Monday, March 23, 2009

One last fishing trip

With about a week left before I head North, my good friend Russ and I headed out last Friday afternoon for one final day on the water. Like when Josh and I headed out a couple weeks ago, there were tons of big rainbows and cuttbows in the riffles.

I started by drifting egg patterns through a broad riffle, hooking into this nice fish:
I'm not sure if it was the pressure of me catching the first fish or not, but Russ got a bit adventurous with his wading and tried to cross through the quick, deep current. While I was hoping to get a picture of Russ filling his waders as he bobbed down the river, he wisely turned back and fished his way toward the near bank. He quickly hooked into his first fish of the day.

Back on shore, here he is with fish in hand:
Here I am catching one more before moving downstream (check out how roughed up the fish is from digging in the gravel):After moving downstream a bit and noticing a group of nice fish rising to midges, Russ and I both gave up the wet flies in hopes of hooking something on the surface. After a little work, I managed to land a nice rainbow on a size 18 parachute adams. Despite my luck, Russ was happy to fish a rusty size 14 humpy he found in the bushes. It didn't matter as the fish were happy to comply:With our appetite for fish satisfied, we packed up and headed back into town.

Also, thanks for the new camera Jan!

Tuesday, March 10, 2009

Big Fishin'

With Josh's time in Wyoming winding down and no new snow within easy reach, we again turned our attention to the rivers. We got out for a few hours after work last Friday and found some great fish. There were huge rainbows and cuttbows on redds, with various fish eager to take a well-placed egg pattern. Since our camera was still MIA, we were left with Josh's camera-phone for the heavy lifting.

Here I am trying out my new hat. It's a thing of beauty (the hat, that is). The Wife scored it from some of the locals. Not only does it sport the old TU logo, but it's mesh, has a rope across the bill and has cruise-ship-captain style gold holly leaves on the bill. Amazing. I've been told I look like my dad must have in the 1970's...

Later on I grabbed a hold of this toad:While I caught nice fish, Josh got the big one of the day:The fishing was so good we came back the next day, and the day after that. We caught several great rainbow/cutthroat hybrids fishing riffles with small egg patterns. I'm not sure I have ever caught as many large fish outside of Alaska.

After our last day of fishing the weather turned and Lander received about 5 inches of snow. Josh's flight out of Riverton was canceled, forcing him to spend an extra night here before heading out today. Between the epic skiing conditions a couple weeks ago and the huge fish this past weekend, I suppose we got after it pretty good while Josh was here.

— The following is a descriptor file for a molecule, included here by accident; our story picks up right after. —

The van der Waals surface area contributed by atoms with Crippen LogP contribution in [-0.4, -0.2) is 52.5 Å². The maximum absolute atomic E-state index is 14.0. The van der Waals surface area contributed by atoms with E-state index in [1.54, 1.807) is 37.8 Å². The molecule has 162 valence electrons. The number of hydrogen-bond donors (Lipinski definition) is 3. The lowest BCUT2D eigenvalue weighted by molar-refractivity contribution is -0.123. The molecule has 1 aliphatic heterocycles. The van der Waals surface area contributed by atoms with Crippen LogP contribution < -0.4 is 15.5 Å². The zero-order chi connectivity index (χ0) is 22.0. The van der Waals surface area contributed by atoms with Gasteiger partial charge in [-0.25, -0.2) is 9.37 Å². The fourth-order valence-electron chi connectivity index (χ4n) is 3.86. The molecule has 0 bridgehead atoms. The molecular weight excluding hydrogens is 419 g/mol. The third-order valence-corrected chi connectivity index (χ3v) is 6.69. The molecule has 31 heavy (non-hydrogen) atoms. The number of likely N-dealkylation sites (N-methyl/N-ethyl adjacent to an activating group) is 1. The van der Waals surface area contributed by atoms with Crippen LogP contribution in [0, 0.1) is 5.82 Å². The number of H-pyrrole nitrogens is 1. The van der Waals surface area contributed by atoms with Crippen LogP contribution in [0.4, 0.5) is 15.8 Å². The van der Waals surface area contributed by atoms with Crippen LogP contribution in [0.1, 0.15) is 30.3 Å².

Monday, March 2, 2009

Waiting for the hatch to start

The Wife, Josh and I found ourselves fishing up near Cody this past weekend. We got a couple hours in Saturday afternoon and, after breakfast at Irma's, hit the river pretty hard on Sunday. It was warm and sunny out, with good flows and reasonable clarity. Since we were fishing in town, the crowds were to be expected.

After a short hike up the trail, Josh discovered a handful of cutthroat rising to midges. With a mild case of dry-fly fever, it was on. We quickly caught a handful of fish between us with various dry flies that defied visible detection. It was one of those instances where we were hooking quite a few fish (although only landing a few) while another angler just within sight and earshot upstream was getting skunked--and increasingly agitated with our success.

After hooking or scaring off all the fish in our immediate vicinity, we continued on upstream and came across two fly fishermen fully geared but sitting on the bank. With fish visibly feeding in the top few inches of the water column, these two blokes informed us they were "waiting for the hatch to start." What the?!? There were midges all over the place with decent fish coming up to the surface, or near-surface, and these guys were content waiting for the hatch to start. I moved on and landed a nice rainbow on a stonefly nymph.

Later in the afternoon, it warmed up even more and a sporadic mayfly hatch materialized. We caught fish off and on with midges, blue-winged olives and various nymphs/streamers throughout the day.

All-in-all it was a great day on the water. The Wife got to break in her new 5-weight fly rod and, like last season's first real trip, she got the big fish of the day--this time a nice cutthroat about 16 or 17 inches. Unfortunately, there appears to have been one casualty. Our camera seems to have kicked the bucket.

EDIT: By popular demand, here's a camera-phone shot of The Wife's fish that Josh managed to catch.